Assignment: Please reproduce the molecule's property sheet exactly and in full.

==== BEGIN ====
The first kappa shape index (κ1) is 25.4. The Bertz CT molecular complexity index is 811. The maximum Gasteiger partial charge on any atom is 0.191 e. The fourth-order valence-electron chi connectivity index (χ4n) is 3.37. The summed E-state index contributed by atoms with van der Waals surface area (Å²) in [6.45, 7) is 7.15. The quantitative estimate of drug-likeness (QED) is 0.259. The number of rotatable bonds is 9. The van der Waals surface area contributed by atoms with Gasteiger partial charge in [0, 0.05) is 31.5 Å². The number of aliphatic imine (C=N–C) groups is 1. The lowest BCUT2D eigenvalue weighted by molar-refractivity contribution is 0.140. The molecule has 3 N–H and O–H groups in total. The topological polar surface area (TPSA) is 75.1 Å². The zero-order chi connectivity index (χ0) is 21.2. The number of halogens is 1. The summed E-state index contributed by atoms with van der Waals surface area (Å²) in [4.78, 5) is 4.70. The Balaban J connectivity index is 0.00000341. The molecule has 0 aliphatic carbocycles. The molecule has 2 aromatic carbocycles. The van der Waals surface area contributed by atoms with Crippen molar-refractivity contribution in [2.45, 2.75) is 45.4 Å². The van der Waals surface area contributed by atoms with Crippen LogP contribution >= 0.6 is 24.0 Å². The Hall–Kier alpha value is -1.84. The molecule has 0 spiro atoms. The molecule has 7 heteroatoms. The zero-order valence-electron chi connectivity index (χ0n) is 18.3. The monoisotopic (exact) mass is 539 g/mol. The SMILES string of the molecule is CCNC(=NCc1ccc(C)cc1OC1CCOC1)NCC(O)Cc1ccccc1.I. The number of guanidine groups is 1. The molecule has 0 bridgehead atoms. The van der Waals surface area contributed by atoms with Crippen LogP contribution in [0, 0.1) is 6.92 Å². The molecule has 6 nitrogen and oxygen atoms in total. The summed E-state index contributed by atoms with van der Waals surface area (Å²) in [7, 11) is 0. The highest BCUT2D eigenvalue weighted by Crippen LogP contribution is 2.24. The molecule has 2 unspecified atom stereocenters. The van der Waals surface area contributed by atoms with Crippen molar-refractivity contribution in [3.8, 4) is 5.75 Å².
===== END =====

The first kappa shape index (κ1) is 25.4. The Bertz CT molecular complexity index is 811. The maximum Gasteiger partial charge on any atom is 0.191 e. The fourth-order valence-electron chi connectivity index (χ4n) is 3.37. The summed E-state index contributed by atoms with van der Waals surface area (Å²) in [6.45, 7) is 7.15. The quantitative estimate of drug-likeness (QED) is 0.259. The number of rotatable bonds is 9. The van der Waals surface area contributed by atoms with Gasteiger partial charge in [0, 0.05) is 31.5 Å². The number of aliphatic imine (C=N–C) groups is 1. The lowest BCUT2D eigenvalue weighted by molar-refractivity contribution is 0.140. The molecule has 3 N–H and O–H groups in total. The topological polar surface area (TPSA) is 75.1 Å². The zero-order chi connectivity index (χ0) is 21.2. The number of halogens is 1. The summed E-state index contributed by atoms with van der Waals surface area (Å²) in [4.78, 5) is 4.70. The Balaban J connectivity index is 0.00000341. The molecule has 0 aliphatic carbocycles. The molecule has 2 aromatic carbocycles. The van der Waals surface area contributed by atoms with Crippen molar-refractivity contribution in [2.45, 2.75) is 45.4 Å². The van der Waals surface area contributed by atoms with Crippen LogP contribution >= 0.6 is 24.0 Å². The Hall–Kier alpha value is -1.84. The molecule has 0 spiro atoms. The molecule has 7 heteroatoms. The zero-order valence-electron chi connectivity index (χ0n) is 18.3. The monoisotopic (exact) mass is 539 g/mol. The SMILES string of the molecule is CCNC(=NCc1ccc(C)cc1OC1CCOC1)NCC(O)Cc1ccccc1.I. The number of guanidine groups is 1. The molecule has 0 bridgehead atoms. The van der Waals surface area contributed by atoms with Crippen LogP contribution in [0, 0.1) is 6.92 Å². The molecule has 6 nitrogen and oxygen atoms in total. The summed E-state index contributed by atoms with van der Waals surface area (Å²) in [7, 11) is 0. The highest BCUT2D eigenvalue weighted by Crippen LogP contribution is 2.24. The molecule has 2 unspecified atom stereocenters. The van der Waals surface area contributed by atoms with Crippen molar-refractivity contribution in [3.8, 4) is 5.75 Å².